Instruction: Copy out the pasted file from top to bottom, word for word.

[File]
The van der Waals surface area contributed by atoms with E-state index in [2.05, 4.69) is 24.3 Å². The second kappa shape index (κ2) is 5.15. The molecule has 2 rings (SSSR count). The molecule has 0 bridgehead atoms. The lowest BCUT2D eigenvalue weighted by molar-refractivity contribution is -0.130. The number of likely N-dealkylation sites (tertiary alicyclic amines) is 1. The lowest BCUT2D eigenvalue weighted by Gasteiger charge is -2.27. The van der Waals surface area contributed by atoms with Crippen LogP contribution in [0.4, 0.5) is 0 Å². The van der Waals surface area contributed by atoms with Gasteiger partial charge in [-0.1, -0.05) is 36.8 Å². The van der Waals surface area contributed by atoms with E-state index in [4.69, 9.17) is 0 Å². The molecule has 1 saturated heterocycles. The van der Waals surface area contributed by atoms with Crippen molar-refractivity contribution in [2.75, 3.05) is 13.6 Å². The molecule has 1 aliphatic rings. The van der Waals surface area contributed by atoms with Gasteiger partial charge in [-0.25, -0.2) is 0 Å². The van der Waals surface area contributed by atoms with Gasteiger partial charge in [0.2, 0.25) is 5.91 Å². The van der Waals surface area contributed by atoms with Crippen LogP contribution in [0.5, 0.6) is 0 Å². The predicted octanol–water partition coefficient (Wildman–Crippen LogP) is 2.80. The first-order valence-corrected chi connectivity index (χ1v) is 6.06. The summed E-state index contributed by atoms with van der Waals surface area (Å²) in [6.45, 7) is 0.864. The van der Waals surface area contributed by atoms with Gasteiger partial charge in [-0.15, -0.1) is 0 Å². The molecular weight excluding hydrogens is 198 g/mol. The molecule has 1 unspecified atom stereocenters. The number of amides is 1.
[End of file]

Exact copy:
The van der Waals surface area contributed by atoms with E-state index in [2.05, 4.69) is 24.3 Å². The second kappa shape index (κ2) is 5.15. The molecule has 2 rings (SSSR count). The molecule has 0 bridgehead atoms. The lowest BCUT2D eigenvalue weighted by molar-refractivity contribution is -0.130. The number of likely N-dealkylation sites (tertiary alicyclic amines) is 1. The lowest BCUT2D eigenvalue weighted by Gasteiger charge is -2.27. The van der Waals surface area contributed by atoms with Crippen LogP contribution in [0.4, 0.5) is 0 Å². The van der Waals surface area contributed by atoms with Gasteiger partial charge in [-0.1, -0.05) is 36.8 Å². The van der Waals surface area contributed by atoms with E-state index in [4.69, 9.17) is 0 Å². The molecule has 1 saturated heterocycles. The van der Waals surface area contributed by atoms with Crippen molar-refractivity contribution in [2.75, 3.05) is 13.6 Å². The molecule has 1 aliphatic rings. The van der Waals surface area contributed by atoms with Gasteiger partial charge in [-0.25, -0.2) is 0 Å². The van der Waals surface area contributed by atoms with Gasteiger partial charge in [0.2, 0.25) is 5.91 Å². The van der Waals surface area contributed by atoms with Crippen LogP contribution in [0.5, 0.6) is 0 Å². The predicted octanol–water partition coefficient (Wildman–Crippen LogP) is 2.80. The first-order valence-corrected chi connectivity index (χ1v) is 6.06. The summed E-state index contributed by atoms with van der Waals surface area (Å²) in [6.45, 7) is 0.864. The van der Waals surface area contributed by atoms with Gasteiger partial charge in [-0.15, -0.1) is 0 Å². The molecular weight excluding hydrogens is 198 g/mol. The molecule has 1 unspecified atom stereocenters. The number of amides is 1.